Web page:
Before you continue reading this post, I hope that you take all the biases and variations in these reviews into account. The findings are not conclusive and are up for discussion.
The first thing I wanted to know is onsite-to-offer ratios (the percentage of onsites that lead to offers) and offer yield rates (the percentage of offers that are accepted by candidates).
From the graph, 18.83%
of onsite candidates at Google get offers, and out of all those with offers, 70%
accept their offers. Due to the biases of online reviews listed above, we should expect the actual numbers to be much lower. From talking to recruiters I know + reading sources online, I gather that the onsite-to-offer ratios here are a few percentage points higher than the actual percentages. E.g. this
claim that the onsite-to-offer ratio for Google is 10-20%
and Amazon 20%
(keep in mind that they are both from anonymous people on the Internet). Similarly, the offer yield rate of near 90% is unheard of. Recruiters have told me that if you can get 80%
of candidates to accept your offers, you’re golden.
The 10 companies with the lowest onsite-to-offer ratios are all Internet giants (Yelp, Google, Facebook, Airbnb, Amazon, etc.) They are also known to be highly selective companies. Companies with high onsite-to-offer ratios aren’t necessarily unselective. They might be more selective during the screening process and only interview candidates that they already know or really like. Onsites are costly, so the higher the onsite-to-offer ratio, the more financially sound the process.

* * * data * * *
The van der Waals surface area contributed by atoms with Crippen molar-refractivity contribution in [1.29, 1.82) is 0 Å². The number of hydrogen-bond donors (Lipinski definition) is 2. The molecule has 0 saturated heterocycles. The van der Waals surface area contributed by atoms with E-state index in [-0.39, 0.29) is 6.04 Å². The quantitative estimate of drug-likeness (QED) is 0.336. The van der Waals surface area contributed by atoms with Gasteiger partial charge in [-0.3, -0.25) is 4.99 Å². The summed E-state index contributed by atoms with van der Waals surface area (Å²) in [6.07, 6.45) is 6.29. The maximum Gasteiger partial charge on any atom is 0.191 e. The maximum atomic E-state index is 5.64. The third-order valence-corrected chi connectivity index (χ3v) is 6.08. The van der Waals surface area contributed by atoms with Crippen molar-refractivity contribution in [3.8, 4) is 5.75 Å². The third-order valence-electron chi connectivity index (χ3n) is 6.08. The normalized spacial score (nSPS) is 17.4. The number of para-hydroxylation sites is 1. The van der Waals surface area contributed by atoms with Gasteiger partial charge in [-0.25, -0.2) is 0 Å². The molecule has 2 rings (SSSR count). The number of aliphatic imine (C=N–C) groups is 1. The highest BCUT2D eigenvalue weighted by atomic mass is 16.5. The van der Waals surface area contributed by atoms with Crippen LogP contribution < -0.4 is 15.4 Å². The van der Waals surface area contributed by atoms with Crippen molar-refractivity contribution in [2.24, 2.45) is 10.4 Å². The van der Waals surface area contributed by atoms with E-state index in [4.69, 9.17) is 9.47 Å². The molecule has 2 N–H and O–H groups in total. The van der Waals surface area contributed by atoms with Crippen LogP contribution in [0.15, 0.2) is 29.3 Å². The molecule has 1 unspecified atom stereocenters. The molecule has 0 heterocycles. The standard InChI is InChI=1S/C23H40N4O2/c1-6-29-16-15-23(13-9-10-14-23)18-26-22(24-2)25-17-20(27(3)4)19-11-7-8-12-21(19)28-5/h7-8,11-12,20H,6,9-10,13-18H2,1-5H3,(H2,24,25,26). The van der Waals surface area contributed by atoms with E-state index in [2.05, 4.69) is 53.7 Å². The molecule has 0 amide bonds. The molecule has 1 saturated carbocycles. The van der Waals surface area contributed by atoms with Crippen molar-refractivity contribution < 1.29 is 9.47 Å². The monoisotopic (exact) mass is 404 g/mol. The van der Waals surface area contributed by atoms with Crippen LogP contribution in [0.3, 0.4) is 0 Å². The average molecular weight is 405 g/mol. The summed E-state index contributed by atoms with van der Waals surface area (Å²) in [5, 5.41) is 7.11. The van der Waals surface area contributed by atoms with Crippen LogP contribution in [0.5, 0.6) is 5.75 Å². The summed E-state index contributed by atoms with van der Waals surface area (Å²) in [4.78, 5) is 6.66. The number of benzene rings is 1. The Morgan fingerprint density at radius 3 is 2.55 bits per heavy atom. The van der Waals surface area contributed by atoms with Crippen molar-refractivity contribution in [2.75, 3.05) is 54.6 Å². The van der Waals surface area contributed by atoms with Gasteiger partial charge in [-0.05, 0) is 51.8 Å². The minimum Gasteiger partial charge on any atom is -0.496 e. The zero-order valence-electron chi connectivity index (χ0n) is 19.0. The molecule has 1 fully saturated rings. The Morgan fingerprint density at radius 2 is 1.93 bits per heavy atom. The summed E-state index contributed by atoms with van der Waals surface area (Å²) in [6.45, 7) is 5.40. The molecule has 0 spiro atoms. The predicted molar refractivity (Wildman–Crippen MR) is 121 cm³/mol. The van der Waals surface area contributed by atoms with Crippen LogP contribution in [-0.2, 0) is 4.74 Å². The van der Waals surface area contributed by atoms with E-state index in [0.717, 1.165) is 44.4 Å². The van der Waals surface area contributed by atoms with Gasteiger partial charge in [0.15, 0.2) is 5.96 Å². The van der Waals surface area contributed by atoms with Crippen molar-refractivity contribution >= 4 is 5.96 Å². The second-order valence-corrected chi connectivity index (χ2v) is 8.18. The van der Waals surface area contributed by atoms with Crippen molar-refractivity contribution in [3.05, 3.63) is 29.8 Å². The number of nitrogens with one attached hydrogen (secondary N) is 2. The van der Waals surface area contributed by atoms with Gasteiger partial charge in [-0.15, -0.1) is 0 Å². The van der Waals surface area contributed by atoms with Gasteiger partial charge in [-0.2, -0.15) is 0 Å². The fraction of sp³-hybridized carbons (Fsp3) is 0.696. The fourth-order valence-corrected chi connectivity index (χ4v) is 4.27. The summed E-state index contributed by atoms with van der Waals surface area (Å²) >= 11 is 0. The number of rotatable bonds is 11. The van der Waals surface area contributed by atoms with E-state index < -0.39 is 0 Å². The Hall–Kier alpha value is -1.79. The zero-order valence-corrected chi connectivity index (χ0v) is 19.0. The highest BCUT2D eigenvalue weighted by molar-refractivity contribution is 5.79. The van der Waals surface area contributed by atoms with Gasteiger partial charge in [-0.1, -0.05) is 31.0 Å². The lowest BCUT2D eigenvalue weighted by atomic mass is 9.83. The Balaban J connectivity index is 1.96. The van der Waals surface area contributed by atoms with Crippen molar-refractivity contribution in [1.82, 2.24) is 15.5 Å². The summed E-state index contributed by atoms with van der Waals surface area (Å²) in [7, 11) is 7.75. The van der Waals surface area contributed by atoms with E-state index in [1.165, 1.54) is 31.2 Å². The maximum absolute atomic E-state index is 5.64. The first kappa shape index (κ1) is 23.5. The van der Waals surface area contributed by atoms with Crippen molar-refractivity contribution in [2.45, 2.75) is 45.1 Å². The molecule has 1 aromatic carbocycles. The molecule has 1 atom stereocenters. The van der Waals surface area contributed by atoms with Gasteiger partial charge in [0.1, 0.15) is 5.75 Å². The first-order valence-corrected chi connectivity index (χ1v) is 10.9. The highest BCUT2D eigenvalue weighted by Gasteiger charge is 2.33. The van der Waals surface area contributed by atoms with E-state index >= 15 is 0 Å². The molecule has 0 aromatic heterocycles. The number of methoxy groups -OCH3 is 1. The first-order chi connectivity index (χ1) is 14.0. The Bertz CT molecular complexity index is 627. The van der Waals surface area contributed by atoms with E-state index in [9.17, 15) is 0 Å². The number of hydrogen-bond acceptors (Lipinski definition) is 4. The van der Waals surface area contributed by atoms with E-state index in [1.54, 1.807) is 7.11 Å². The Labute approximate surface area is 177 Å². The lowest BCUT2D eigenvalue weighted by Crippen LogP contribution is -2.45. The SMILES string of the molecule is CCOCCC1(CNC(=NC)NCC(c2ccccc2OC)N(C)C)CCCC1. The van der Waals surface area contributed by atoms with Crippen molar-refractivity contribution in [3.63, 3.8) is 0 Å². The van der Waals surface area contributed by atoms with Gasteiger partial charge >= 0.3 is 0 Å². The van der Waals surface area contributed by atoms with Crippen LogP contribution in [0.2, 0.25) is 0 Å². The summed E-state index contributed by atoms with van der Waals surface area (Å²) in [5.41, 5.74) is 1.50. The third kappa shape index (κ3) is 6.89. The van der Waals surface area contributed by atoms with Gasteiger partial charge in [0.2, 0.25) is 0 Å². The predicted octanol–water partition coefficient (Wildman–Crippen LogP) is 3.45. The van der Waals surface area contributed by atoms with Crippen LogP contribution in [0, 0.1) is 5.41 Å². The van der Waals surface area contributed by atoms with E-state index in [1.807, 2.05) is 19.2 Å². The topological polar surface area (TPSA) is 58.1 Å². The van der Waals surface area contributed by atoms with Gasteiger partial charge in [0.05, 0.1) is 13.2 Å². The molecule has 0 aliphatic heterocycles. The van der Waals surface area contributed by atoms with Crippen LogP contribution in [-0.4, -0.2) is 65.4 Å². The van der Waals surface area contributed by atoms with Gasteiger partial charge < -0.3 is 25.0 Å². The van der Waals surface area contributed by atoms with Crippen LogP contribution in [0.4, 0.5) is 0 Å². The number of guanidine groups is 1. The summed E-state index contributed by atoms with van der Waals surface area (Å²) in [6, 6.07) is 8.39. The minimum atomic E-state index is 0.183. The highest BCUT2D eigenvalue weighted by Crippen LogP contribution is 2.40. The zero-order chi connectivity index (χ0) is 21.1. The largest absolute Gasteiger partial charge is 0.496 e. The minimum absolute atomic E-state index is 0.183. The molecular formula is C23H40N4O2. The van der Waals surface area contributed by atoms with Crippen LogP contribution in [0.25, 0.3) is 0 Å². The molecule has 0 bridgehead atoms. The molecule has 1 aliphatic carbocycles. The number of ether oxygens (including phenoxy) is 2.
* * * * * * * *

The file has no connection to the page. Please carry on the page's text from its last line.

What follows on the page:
There’s a very strong correlation between the onsite-to-offer ratio and the offer yield rate. If we consider all 27 companies, the correlation is 0.81. If we consider only 10 companies with at least 300 reviews (Apple, Uber, Amazon, Google, Microsoft, Oracle, Yelp, Cisco, IBM, Facebook), the correlation is even higher, 0.89. This means that the higher the onsite-to-offer ratio, the higher the yield rate. This makes sense because if a candidate passes the interview process at selective companies like Google or Facebook, they probably have other attractive offers to choose from. Those selective companies are also known to make competitive offers, which candidates can use to negotiate with companies that they really want to work for.